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The reissue/compilation has always held a tenuous position in the music world. At best, it can save a work from obscurity; at worst, it can take it out of historical context and unnecessarily clutter the market with music that has been safely anthologized. A reissue of a reissue, Thrice Upon a Theme, is nonetheless a welcome addition to Charles Mingus' vast discography.
The two-disc set contains a pair of relatively obscure mid-'50s sessions that in one case predate and in the other coincide with the bassist's groundbreaking work on Atlantic Records. Disc one, originally released on the obscure Period label and later reissued on Bethlehem, finds Mingus leading a sextet through a set of reworked standards and striking originals. Mingus' maturity both as a player and composer is apparent throughout the odd session as he restlessly plucks lines or pounds out dissonant voicings on the piano behind the soloists, who alternately shine and flounder amid the intricate framework. Thad Jones' trumpet mumbles and leaps over a thorny horn accompaniment on "What Is This Thing Called Love, before making way for John LaPorta's sharp, biting alto and the airy tenor of a young Teo Macero.
"Minor Intrusions and "Thrice Upon A Theme brilliantly illustrate Mingus' prowess as a composer and foreshadow his future triumphs on albums like The Black Saint and the Sinner Lady (1963) and Let My Children Hear Music (1971). Unfortunately, by 1954 the leader had yet to form a working unit, and while the horns hold their own, the group as a whole doesn't maintain the focus that characterized Mingus' later successes.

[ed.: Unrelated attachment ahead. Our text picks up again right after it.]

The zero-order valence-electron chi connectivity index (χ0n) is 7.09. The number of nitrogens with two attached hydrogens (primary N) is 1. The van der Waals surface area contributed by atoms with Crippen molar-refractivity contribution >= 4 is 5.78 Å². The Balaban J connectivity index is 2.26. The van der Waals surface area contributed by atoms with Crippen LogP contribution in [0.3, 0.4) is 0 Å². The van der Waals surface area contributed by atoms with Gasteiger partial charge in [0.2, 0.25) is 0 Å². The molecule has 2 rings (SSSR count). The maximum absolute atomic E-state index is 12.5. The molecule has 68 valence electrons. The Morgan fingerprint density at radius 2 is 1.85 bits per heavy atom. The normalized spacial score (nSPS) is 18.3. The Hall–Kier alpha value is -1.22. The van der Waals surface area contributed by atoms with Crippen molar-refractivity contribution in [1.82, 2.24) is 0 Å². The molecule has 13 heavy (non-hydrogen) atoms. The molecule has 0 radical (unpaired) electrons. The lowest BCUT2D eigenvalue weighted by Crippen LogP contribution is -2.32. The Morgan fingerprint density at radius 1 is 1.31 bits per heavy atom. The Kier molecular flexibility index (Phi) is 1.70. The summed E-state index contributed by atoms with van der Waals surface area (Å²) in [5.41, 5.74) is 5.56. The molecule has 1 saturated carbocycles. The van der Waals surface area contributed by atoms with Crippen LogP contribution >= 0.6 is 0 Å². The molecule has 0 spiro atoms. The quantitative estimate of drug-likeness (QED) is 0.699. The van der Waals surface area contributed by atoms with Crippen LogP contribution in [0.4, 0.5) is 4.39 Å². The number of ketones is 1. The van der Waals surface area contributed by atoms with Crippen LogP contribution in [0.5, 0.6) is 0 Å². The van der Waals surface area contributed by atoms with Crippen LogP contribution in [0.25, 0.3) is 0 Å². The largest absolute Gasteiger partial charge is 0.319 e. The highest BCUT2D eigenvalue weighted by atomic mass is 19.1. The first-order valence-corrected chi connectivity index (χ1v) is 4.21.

Disc two, a trio session from 1957 on Jubilee, finds Mingus and his musical soulmate Dannie Richmond in the company of the brilliant, underappreciated pianist Hampton Hawes. Mingus quietly plucks the melody to "Tea for Two behind Hawes, who interprets Johnny Mercer's "Laura with the wit and grace of touch of a true master, before turning it over to Mingus, whose languid lines hang in the air like wisps of smoke over Hawes' bell-like accompaniment. On "Summertime, Mingus' avant gardism is on full display. Richmond's tambourine is joined by a jarring bass ostinato before Hawes enters, playing the melody in urgent octaves. Richmond solos, followed by Mingus, whose bent notes and percussive effects are halted in mid-flight when Hawes strums the final haunting chord on the piano's strings.
Track Listing: CD1: What Is This Thing Called Love; Minor Intrusions; Spur Of The
Moment; Thrice Upon A Theme; Four Hands; Stormy Weather. CD2: Laura; Hamp's New Blues; Summertime; Dizzy Moods; Yesterdays; Back Home Blues; I Can't Get Started.
Personnel: Charles Mingus: bass, piano;
Thad Jones: trumpet;
John LaPorta: alto saxophone;
Teo Macero: tenor and baritone saxophone;
Jackson Wiley: cello;
Clem DeRosa: drums;
Hampton Hawes: piano;
Danni Richmond: drums.
Jazz is a continuing revelation. The best show I ever attended was the
Roots Picnic at Penn's Landing in Philadelphia, or was it Robert
Glasper's Experiment at Lincoln Center, or was it Chick Corea with
Brian Blade at Oberlin College? Most of all I enjoy playing guitar and
composing beats with my Brooklyn-based group Space Captain.